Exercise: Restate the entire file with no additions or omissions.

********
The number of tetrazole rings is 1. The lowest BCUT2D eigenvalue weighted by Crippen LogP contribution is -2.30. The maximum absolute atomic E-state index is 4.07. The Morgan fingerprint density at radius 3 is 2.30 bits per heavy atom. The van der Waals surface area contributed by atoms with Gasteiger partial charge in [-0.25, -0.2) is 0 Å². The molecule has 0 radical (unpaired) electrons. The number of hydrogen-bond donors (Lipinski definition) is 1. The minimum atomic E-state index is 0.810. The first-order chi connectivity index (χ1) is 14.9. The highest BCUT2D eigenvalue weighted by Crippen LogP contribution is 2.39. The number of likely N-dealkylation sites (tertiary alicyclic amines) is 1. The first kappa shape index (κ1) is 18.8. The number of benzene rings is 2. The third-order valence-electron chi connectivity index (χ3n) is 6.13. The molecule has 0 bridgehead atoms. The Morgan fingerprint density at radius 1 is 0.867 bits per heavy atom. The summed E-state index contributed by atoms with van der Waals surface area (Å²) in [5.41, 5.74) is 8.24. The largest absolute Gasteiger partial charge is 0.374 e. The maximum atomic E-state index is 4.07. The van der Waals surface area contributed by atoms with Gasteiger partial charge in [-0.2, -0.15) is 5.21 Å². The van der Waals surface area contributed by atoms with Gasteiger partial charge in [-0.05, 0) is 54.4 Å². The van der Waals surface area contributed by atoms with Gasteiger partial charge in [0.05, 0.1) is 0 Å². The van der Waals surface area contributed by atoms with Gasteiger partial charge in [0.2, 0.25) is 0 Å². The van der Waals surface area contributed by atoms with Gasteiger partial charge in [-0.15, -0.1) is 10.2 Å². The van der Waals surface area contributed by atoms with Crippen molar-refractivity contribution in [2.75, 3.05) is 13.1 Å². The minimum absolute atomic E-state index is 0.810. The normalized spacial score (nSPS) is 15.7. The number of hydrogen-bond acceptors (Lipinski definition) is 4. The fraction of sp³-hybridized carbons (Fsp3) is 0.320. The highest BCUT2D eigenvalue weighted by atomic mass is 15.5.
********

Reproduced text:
The number of tetrazole rings is 1. The lowest BCUT2D eigenvalue weighted by Crippen LogP contribution is -2.30. The maximum absolute atomic E-state index is 4.07. The Morgan fingerprint density at radius 3 is 2.30 bits per heavy atom. The van der Waals surface area contributed by atoms with Gasteiger partial charge in [-0.25, -0.2) is 0 Å². The molecule has 0 radical (unpaired) electrons. The number of hydrogen-bond donors (Lipinski definition) is 1. The minimum atomic E-state index is 0.810. The first-order chi connectivity index (χ1) is 14.9. The highest BCUT2D eigenvalue weighted by Crippen LogP contribution is 2.39. The number of likely N-dealkylation sites (tertiary alicyclic amines) is 1. The first kappa shape index (κ1) is 18.8. The number of benzene rings is 2. The third-order valence-electron chi connectivity index (χ3n) is 6.13. The molecule has 0 bridgehead atoms. The Morgan fingerprint density at radius 1 is 0.867 bits per heavy atom. The summed E-state index contributed by atoms with van der Waals surface area (Å²) in [5.41, 5.74) is 8.24. The largest absolute Gasteiger partial charge is 0.374 e. The maximum atomic E-state index is 4.07. The van der Waals surface area contributed by atoms with Gasteiger partial charge in [-0.2, -0.15) is 5.21 Å². The van der Waals surface area contributed by atoms with Gasteiger partial charge in [-0.05, 0) is 54.4 Å². The van der Waals surface area contributed by atoms with Gasteiger partial charge in [0.05, 0.1) is 0 Å². The van der Waals surface area contributed by atoms with Gasteiger partial charge in [0.2, 0.25) is 0 Å². The van der Waals surface area contributed by atoms with Gasteiger partial charge in [-0.15, -0.1) is 10.2 Å². The van der Waals surface area contributed by atoms with Crippen molar-refractivity contribution in [2.75, 3.05) is 13.1 Å². The minimum absolute atomic E-state index is 0.810. The normalized spacial score (nSPS) is 15.7. The number of hydrogen-bond acceptors (Lipinski definition) is 4. The fraction of sp³-hybridized carbons (Fsp3) is 0.320. The highest BCUT2D eigenvalue weighted by atomic mass is 15.5.